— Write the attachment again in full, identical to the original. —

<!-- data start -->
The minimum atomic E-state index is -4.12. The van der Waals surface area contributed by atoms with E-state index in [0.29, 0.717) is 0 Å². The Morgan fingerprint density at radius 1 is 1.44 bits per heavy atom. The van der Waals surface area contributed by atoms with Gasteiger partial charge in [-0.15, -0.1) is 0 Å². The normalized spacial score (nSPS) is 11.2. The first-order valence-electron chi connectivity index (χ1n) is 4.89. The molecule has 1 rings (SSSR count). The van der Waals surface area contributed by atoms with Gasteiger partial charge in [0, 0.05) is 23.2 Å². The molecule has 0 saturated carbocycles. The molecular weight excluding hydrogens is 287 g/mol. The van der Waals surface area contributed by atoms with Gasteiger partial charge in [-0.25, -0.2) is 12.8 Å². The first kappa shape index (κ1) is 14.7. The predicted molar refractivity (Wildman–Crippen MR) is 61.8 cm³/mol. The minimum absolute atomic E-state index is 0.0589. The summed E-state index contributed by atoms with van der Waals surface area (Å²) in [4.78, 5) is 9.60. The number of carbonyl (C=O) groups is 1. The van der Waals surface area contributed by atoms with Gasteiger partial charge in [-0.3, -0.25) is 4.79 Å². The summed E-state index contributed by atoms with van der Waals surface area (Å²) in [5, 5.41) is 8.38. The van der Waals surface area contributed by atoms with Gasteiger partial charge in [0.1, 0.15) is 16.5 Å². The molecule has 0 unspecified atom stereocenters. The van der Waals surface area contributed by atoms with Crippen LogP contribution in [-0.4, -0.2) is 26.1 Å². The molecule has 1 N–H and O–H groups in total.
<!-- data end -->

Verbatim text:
The minimum atomic E-state index is -4.12. The van der Waals surface area contributed by atoms with E-state index in [0.29, 0.717) is 0 Å². The Morgan fingerprint density at radius 1 is 1.44 bits per heavy atom. The van der Waals surface area contributed by atoms with Gasteiger partial charge in [-0.15, -0.1) is 0 Å². The normalized spacial score (nSPS) is 11.2. The first-order valence-electron chi connectivity index (χ1n) is 4.89. The molecule has 1 rings (SSSR count). The van der Waals surface area contributed by atoms with Gasteiger partial charge in [0, 0.05) is 23.2 Å². The molecule has 0 saturated carbocycles. The molecular weight excluding hydrogens is 287 g/mol. The van der Waals surface area contributed by atoms with Gasteiger partial charge in [-0.25, -0.2) is 12.8 Å². The first kappa shape index (κ1) is 14.7. The predicted molar refractivity (Wildman–Crippen MR) is 61.8 cm³/mol. The minimum absolute atomic E-state index is 0.0589. The summed E-state index contributed by atoms with van der Waals surface area (Å²) in [4.78, 5) is 9.60. The number of carbonyl (C=O) groups is 1. The van der Waals surface area contributed by atoms with Gasteiger partial charge in [-0.3, -0.25) is 4.79 Å². The summed E-state index contributed by atoms with van der Waals surface area (Å²) in [5, 5.41) is 8.38. The van der Waals surface area contributed by atoms with Gasteiger partial charge in [0.1, 0.15) is 16.5 Å². The molecule has 0 unspecified atom stereocenters. The van der Waals surface area contributed by atoms with Crippen LogP contribution in [-0.4, -0.2) is 26.1 Å². The molecule has 1 N–H and O–H groups in total.